Re: Reflections on the VideoPhone

Michael Sattler (msattler@jungle.com)
Thu, 11 May 1995 20:44:54 -0700


(Sorry for the ten-day delay in responding to this, but I've been
processing all the great input you've sent me about interesting CU-SeeMe
usage. Now I'm going thru some back mail.)

At 10:56 5/1/95, Vannevar New Media, Inc. wrote:
>To Whom It May Concern:
>
>I am a friend and colleague of Joseph Kahan, and before his misguided effort
>at grass-roots Internet distribution, I was trying to help him with the
>VideoPhone. Now that the sturm und drang of the whole fiasco has blown over,
>it's worthwhile to revisit the episode and point out a few facts that may
>have been lost in the frenzy of criticism.

Sounds good.

>...Some facts that were overlooked:
>
> - There *is* a novel idea behind the VideoPhone. The "VideoPhone
>technology" employs CU-SeeMe and other existing software in combination to
>permit point-to-point videoconferencing over ordinary phone lines. As far as I
>know, Joe was the first one to do it. Other folks are only now taking
>the inital steps necessary to achieve it.

Completely incorrect. Point-to-point videoconferencing is where CU-SeeMe
started; using it over phone lines was described in depth on this mailing
list quite a long time ago.

> - Based on the license issued by Cornell, it is *not* illegal to
>develop and distribute---even for profit---a modified version
>of CU-SeeMe provided it is
>based on the 0.7 version and not on a later version. The license issued by
>Cornell with 0.7 permits modification. The license issued with 0.8 does not
>permit modification, though it does permit redistribution for profit. To the
>extent that Joe violated any copyrights, it was only because he was using 0.8
>and relying on the 0.7 license.

Joe violated the copyright by claiming (and I'm quoting from the readme Joe
distributed):

VideoPhone is copyrighted © 1995 by Joseph Kahan, all
rights reserved. It is illegal to copy, duplicate, or
distribute the program (VideoPhone 1.0.3 Demo) without
prior express written consent of the author. This program
is not freeware....

Joseph Kahan, the designer and developer of the VideoPhone,
has over a decade of experience working as an engineer
responsible for developing and integrating Audio, Video,
and Data Systems.

I'm guessing what Joe *meant* to say was:

VideoPhone is copyrighted © 1992-1995 by Cornell
University. All rights reserved. Joseph Kahan spent a
few minutes hacking it with ResEdit, and now is pretending
to have some connection with the design, devopment, coding,
and debugging. He's so pleased with himself, that he wants
you to pay him $30 for a single user and $125 for a 5-user
Network System Administrator package.

Joseph Kahan, the person stealing others work and calling
it his own, has claimed over a decade of experience working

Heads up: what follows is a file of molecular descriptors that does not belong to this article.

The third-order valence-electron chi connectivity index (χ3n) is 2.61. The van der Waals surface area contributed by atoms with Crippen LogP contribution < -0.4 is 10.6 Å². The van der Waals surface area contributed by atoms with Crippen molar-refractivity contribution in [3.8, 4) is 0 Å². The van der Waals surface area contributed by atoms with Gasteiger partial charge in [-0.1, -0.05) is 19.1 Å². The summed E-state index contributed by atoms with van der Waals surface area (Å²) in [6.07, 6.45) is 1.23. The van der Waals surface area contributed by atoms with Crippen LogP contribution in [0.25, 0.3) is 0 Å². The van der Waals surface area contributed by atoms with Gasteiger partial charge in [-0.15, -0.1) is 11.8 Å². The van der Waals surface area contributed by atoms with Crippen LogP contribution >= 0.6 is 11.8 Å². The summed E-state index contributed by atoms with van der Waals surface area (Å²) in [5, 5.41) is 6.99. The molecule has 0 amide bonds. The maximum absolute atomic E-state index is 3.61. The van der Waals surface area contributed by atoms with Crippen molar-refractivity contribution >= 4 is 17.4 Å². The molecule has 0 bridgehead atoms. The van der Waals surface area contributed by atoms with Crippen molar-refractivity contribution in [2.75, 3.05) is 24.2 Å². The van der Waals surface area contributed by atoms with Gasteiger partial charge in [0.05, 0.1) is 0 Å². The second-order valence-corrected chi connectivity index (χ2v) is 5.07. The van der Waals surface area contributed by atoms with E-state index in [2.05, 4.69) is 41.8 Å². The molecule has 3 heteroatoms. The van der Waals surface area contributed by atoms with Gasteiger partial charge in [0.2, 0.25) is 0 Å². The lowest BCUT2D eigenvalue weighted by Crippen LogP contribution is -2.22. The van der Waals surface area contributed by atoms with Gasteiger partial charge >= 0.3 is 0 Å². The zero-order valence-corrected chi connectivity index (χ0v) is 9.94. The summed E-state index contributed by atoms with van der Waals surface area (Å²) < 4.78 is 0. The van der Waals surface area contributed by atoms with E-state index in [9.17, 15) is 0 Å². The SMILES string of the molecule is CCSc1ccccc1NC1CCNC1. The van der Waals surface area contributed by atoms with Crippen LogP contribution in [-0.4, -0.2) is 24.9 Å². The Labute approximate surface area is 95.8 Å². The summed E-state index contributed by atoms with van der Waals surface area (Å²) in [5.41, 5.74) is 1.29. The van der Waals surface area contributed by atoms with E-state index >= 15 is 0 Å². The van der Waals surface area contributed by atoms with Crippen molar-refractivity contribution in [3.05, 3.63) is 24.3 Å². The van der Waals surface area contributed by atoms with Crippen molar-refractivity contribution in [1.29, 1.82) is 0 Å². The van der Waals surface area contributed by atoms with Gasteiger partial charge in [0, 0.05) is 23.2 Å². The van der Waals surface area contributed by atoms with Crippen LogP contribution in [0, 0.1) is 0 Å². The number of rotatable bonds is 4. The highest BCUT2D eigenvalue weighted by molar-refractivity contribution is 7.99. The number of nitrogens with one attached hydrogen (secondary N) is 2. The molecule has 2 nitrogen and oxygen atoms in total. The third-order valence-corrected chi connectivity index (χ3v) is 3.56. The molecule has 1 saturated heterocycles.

as an engineer responsible for developing and integrating
Audio, Video, and Data Systems, but given this theft of
Cornell's intellectual property, his self-proclaimed
reputation is certainly in doubt.

> - Joe didn't upload the VideoPhone demo to info-mac; he
>doesn't know who did. Joe *did* create a homepage and distribute
>the demo from it, without proper credit to the CU-SeeMe team and
>as noted above, deeply regrets it.

Does it really make a difference what methods Joe used in distributing his
faked hack?

>In summary:
>
>Joe had a legal and ethical right to market the VideoPhone concept
>commercially provided he gave proper credit to the CU-SeeMe developers. In
>the live demos that I attended, and in all documentation we provided to
>third parties, proper credit was always given to Cornell.

This is bullshit. I have a copy of "Joe's" software and it doesn't mention
Cornell University at all. What a bare-faced lie.

>...portraying him as a fast-buck
>artist who simply ResEdited CU-SeeMe and tried to resell it is wrong. He
>spent a lot of time getting the VideoPhone system to work and had every
>right to try to market it.

Not without very specifically mentioning that he was charging for something
that was materially the same as what was being given away for free.
Writing documentation that presented himself as "designer and developer"
doesn't constitute reselling.

>
>What now?
>
>Well, Cornell and White Pine have gone to some trouble to put together a
>licensing system that will encourage development and provide revenue to the
>University to continue its work.

We call this a contractual agreement based upon intellectual property
rights. Look it up, both of you.

>While it is permissible to develop 0.7
>without them, it makes sense for people like Joe to use the resources
>available through the licensing system and he will do just that. We look
>forward to working with Joe and other developers to bring this terrific
>technology to the marketplace.

What will Joe be inventing next? I can sell him the name "Unix" should he
want to develop a multitasking operating system, and I hear that "DOS" is
up for sale. You know, I was just thinking about "designing and
developing" an FTP client for the Macintosh (which I also designed) called
"Sattlarchie" - please all of you send me money.

>So ends the Great VideoPhone Fiasco.

But not the pathetic apologist attempts at revisionism. You two should be
really ashamed of your actions, first the IP theft and then this rewriting
of the publically-verifiable truth.

You've certainly made a great reputation for Joseph Kahan and Vannevar New
Media, Inc., certainly a model of integrity that I'll be recommending to
all my clients.

-----------------------------------------------------------------------+
Michael Sattler <msattler@jungle.com> http://www.jungle.com/msattler/ |
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